So maybe you are wondering, what is wabi sabi? It's a Japanese world view that drives also Japanese aesthetics, a concept that sees beauty in incompleteness and impermanence, and so designs will embody asymmetry, simplicity, irregularity, intimacy and often, austerity. Now, the modern wabi sabi bedroom is not always austere; in fact, many wabi sabi designs could be called minimalist. Usually a plan suffices as wabi sabi if it captures just one or two wabi sabi principles of beauty.
To achieve the wabi sabi concept in your home, designs have organic materials and objects used for decoration and accenting, such as unfinished woods, flowers, plants or bamboo. The most common feature of a wabi sabi bedroom is the platform bed, raised just slightly off the ground, but never as high as Western beds, because, well, too high would just not be wabi sabi. Let's check out some amazing examples for inspiration…
Simple and natural. This is a gorgeous wabi sabi design, with natural stone wall, orchids, green plants and a simple futon on unprocessed pinewood. Yet, it still has an unfinished feeling, set in a makeshift room where two of four walls are traditional Japanese partitions.
The main elements working for this bedroom's wabi sabi is intimacy and asymmetry: the bed curtains, slightly off kilter, and the soft bed are really inviting and warm. The placement of the bed, in the corner, makes the room uneven.
Beautiful cherry blossom pink has been used on the traditional wabi sabi walls, framed helter skelter with woods, making a variety of shapes. The table has been set in an odd place, at the centre of the bed, just a bit out on a rug. Lastly, the leafy, white sheer curtains let in a subdued light in daytime, creating a not totally sunny room, but nevertheless quite an intimate one.
In this modern version of wabi sabi style, a winding white wood shelf performs asymmetry perfectly on the headboard wall while a cherry blossom branch reaches out from the top corner of the adjacent wall.
Well this bedroom make take the cake for most austere. Dark rosewood beams and floors contrast simply with white white walls, and the bed has been simply outfitted with light green tatami mats. Only two lights are in here, both in the far corner of the bed, leaving a bit to desired—the wabi sabi way.
Here asymmetry and simplicity rule: only one wall has been splashed with colour—a mosaic that itself has irregular shapes and motifs, while the rest is without adornment, only bright white.
Sunlight and moonlight are the primary design features of this room, both of which come in through the large, A-frame windows and deck doors. In all other respects, this room is wabi sabi wonderful—just a mildly comfortable bed and two toned, beige tatami mats spread on a sheen wood floor.
Dark tones connote emptiness or the absence of self-nature in wabi sabi design, and this bedroom nails this with its dark greens, browns, paired with burnt reds and yellows—colours of burst and passion—that together, represent quite a crooked, philosophical feeling.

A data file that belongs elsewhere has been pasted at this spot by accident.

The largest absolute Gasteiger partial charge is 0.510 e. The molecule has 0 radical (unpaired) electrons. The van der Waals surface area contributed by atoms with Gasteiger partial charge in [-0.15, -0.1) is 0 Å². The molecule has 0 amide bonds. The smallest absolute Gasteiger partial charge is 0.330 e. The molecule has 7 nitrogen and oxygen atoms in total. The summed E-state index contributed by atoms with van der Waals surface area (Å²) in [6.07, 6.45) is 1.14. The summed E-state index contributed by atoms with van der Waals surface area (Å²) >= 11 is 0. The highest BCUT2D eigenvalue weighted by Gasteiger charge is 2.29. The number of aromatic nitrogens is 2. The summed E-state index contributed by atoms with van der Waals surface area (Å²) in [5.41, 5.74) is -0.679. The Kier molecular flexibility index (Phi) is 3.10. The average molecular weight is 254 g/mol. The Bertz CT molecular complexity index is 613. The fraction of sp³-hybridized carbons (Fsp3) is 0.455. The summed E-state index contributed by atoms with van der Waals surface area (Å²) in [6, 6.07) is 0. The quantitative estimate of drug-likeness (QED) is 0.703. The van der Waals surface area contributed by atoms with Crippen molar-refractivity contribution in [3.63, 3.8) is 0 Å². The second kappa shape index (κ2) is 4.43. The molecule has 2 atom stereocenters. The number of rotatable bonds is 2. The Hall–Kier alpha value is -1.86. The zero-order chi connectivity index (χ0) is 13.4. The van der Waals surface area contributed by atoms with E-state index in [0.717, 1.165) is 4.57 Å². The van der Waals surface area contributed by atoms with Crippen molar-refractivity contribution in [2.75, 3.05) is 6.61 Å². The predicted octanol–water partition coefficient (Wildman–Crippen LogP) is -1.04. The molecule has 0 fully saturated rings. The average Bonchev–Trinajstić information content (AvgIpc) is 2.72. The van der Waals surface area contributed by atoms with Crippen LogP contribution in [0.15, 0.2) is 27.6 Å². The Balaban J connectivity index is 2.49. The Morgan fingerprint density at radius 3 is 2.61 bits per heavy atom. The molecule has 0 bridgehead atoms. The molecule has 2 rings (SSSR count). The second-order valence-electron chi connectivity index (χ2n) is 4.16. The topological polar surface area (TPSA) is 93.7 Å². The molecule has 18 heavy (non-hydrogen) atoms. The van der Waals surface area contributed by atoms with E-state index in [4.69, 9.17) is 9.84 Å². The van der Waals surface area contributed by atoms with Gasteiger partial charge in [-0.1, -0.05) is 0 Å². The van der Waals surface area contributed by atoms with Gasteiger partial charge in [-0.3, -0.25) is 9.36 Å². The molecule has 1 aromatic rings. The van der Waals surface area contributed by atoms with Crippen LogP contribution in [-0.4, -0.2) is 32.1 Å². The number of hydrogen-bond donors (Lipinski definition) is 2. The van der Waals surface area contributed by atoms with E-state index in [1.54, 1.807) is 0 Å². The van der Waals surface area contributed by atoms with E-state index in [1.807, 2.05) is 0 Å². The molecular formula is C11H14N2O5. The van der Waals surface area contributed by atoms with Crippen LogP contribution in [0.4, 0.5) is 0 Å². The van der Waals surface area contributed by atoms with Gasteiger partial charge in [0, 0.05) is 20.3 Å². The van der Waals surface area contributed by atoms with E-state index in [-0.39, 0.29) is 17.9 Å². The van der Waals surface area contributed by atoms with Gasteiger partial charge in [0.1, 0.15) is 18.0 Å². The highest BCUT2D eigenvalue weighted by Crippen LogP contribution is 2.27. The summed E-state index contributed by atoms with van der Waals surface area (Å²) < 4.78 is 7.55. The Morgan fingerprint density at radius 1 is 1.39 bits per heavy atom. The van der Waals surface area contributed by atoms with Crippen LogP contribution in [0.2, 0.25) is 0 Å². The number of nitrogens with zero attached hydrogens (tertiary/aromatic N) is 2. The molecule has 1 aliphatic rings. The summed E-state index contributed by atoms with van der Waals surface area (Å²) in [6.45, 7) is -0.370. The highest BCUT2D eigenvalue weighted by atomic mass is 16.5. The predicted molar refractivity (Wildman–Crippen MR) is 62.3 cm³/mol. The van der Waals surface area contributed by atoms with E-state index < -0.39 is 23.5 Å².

Here we have a room using wabi sabi and Western principles of aesthetics. An off-centre bed done in natural, plain greys and creams bespeaks the wabi sabi, while the intricate concrete pattern above the headboard and the mosaic of a red-clothed woman hark to a little of the West's decadence in design.
The irregular art, all mimicking familiar shapes found in nature, make this wabi sabi bedroom a very interesting one. We especially love the blood red comforter, inlaid with intricately stitched flower motifs, and the Western-style bedside lamps.
Wabi sabi design shows how woods can make a space look austere, and how austerity is actually a pretty great aesthetic. In this room, wood only half-envelopes the low bed, and black natural decor in the form of simple vases. Otherwise, the wabi sabi trademark is shown through the natural, hefty wood walls, simple decor and the mostly empty headboard built-in shelf.
This room captures one of the essential principles of the wabi sabi concept--absence or emptiness, perceived to be fundamental to the nature of things. The black walls have a gorgeous contrast with the light, simple bed and are lit with a plain, multi-coloured wall lamp.
Here we have forest green working for the organic touch, while circles, stripes and knotty wood patterns--mimicking shapes found in nature--adorn the room sparingly. Additionally, the bed has been kept off-centre, making this a thoroughly wabi sabi space.
A classic shell of a wabi sabi boudoir. Just plop a simple wood platform anywhere and enjoy the no-frills feel of this light and organic little room, which features traditional sliding Japanese doors, firm cream tatami mats and a wall-sized window.
This last bedroom is a dead giveaway for wabi sabi design because of the incomplete wall/headboard that has been placed unconventionally in the half-centre of the room--but the bright green is really great, and Western art adorns it, along with a higher nightstand and bedside lamp, all adding an interesting East-meets-West vibe for this room. And natural wood ceiling sits high, making room for the luxuriant mosquito netting over the bed. In this room, as in all these wabi sabi rooms, slumbering would surely be easy and simple!
To see more Japanese design, check out: Japanese minimalism does it again!